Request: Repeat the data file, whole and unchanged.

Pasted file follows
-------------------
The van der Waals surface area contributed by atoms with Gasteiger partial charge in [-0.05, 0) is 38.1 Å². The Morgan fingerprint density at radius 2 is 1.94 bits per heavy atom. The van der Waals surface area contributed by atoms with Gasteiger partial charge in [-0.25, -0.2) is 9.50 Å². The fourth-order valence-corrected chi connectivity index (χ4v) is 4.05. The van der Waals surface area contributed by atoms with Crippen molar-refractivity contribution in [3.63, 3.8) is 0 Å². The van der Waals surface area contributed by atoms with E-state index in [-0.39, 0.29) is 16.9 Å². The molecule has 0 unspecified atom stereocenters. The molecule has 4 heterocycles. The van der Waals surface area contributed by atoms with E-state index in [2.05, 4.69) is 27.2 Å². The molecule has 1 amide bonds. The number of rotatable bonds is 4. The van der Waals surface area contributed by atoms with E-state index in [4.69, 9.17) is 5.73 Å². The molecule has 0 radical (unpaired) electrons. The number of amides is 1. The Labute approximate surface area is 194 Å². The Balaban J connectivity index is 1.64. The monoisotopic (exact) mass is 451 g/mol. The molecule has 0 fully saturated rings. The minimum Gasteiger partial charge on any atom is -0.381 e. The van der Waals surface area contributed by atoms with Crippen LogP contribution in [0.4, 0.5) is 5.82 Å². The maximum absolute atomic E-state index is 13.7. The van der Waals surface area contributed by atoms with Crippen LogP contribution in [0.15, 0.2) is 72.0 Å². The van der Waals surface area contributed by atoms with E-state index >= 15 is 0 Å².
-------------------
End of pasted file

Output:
The van der Waals surface area contributed by atoms with Gasteiger partial charge in [-0.05, 0) is 38.1 Å². The Morgan fingerprint density at radius 2 is 1.94 bits per heavy atom. The van der Waals surface area contributed by atoms with Gasteiger partial charge in [-0.25, -0.2) is 9.50 Å². The fourth-order valence-corrected chi connectivity index (χ4v) is 4.05. The van der Waals surface area contributed by atoms with Crippen molar-refractivity contribution in [3.63, 3.8) is 0 Å². The van der Waals surface area contributed by atoms with E-state index in [-0.39, 0.29) is 16.9 Å². The molecule has 0 unspecified atom stereocenters. The molecule has 4 heterocycles. The van der Waals surface area contributed by atoms with E-state index in [2.05, 4.69) is 27.2 Å². The molecule has 1 amide bonds. The number of rotatable bonds is 4. The van der Waals surface area contributed by atoms with E-state index in [4.69, 9.17) is 5.73 Å². The molecule has 0 radical (unpaired) electrons. The number of amides is 1. The Labute approximate surface area is 194 Å². The Balaban J connectivity index is 1.64. The monoisotopic (exact) mass is 451 g/mol. The molecule has 0 fully saturated rings. The minimum Gasteiger partial charge on any atom is -0.381 e. The van der Waals surface area contributed by atoms with Crippen LogP contribution in [0.4, 0.5) is 5.82 Å². The maximum absolute atomic E-state index is 13.7. The van der Waals surface area contributed by atoms with Crippen LogP contribution in [0.15, 0.2) is 72.0 Å². The van der Waals surface area contributed by atoms with E-state index >= 15 is 0 Å².